outerHeight – gets or sets the outer height of a window (This includes tabs, toolbars, and scrollbars)

Example
document.write(window.outerHeight);
Result

728

outerWidth – gets or sets the outer width of a window (This includes tabs, toolbars, and scrollbars)

Example
document.write(window.outerWidth);
Result

680

Common Window Object Methods

alert() – shows an annoying alert box

print() – prints the window’s contents (Many users don’t know how to print a web page. Make it easy for them.)

Example
function exampleFunction3()
{ 
    window.print();
}
<input name="" type="button" onclick="exampleFunction3()" value="I Print"/>
Result

scrollTo() – scrolls to specified x and y coordinates

Example
function exampleFunction4()
{
     window.scroll(0,30)
}
</script>
<input name="" type="button" onclick="exampleFunction4()" value="I Scroll"/>
Result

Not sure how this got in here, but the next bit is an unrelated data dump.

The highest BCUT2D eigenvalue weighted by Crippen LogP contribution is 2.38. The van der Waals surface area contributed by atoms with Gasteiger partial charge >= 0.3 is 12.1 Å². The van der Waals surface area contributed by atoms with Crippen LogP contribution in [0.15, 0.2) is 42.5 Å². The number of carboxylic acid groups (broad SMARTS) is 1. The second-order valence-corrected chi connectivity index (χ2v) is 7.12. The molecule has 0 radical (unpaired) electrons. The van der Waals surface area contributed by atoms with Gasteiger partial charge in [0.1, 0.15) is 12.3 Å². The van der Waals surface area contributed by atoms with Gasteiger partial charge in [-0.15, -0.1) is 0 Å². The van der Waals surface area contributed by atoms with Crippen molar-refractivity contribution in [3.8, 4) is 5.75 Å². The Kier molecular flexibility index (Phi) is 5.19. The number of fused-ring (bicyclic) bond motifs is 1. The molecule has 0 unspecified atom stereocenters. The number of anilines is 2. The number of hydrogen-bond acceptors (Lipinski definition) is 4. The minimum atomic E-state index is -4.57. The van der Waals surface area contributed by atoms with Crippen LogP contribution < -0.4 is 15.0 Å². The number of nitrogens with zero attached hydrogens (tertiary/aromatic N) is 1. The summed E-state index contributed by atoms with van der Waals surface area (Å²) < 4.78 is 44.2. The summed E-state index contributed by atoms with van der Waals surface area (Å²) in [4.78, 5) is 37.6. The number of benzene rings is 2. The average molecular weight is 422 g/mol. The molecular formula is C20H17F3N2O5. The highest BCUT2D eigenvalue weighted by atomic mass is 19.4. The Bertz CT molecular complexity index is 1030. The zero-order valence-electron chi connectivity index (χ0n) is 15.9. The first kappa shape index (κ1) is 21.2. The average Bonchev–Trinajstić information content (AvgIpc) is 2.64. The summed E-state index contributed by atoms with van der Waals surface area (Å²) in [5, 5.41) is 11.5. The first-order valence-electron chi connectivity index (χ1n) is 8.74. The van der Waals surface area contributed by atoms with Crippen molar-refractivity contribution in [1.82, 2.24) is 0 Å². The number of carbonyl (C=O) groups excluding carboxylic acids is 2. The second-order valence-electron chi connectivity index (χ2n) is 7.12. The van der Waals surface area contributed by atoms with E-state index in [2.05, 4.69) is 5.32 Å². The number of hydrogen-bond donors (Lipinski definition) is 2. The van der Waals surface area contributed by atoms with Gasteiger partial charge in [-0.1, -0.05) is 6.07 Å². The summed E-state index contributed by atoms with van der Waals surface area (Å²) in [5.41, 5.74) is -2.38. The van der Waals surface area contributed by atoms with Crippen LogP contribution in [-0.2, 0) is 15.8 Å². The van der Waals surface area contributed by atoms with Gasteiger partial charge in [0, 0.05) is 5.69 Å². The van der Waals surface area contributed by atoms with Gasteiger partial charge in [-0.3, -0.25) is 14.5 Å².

Timers

Timers are a method of the window object. They can be very tricky, but often very useful when dealing with a variety of issues. While a good amount of timers are used correctly, JQuery’s animate can often do your job much more efficiently. Please be sure to check out a few of JQuery’s functions before using timers.

Example
var timeoutTimer=setTimeout("alert('10 seconds!')",30000);// This fires once
var intervalTimer=self.setInterval("intervalTimerFunction()",10000); // This fires every 10 seconds
function intervalTimerFunction() // intervalTimer calls this function
{
    alert('intervalTimer timer happened');
}
<input name="" type="button" onclick="clearTimeout(timeoutTimer)" value="Stop timeoutTimer"/>
<input name="" type="button" onclick="clearInterval(intervalTimer)" value="Stop intervalTimer"/>

Try and Catch

JavaScript has a great way to deal with errors. Try and catch are a way to handle errors. Normally, if an error occurs, a couple of things might happen:

  • The browser will error silently causing some JavaScript code around the where the error occurred not to be executed.
  • The browser will create annoying pop up boxes alerting the user that an error occurred.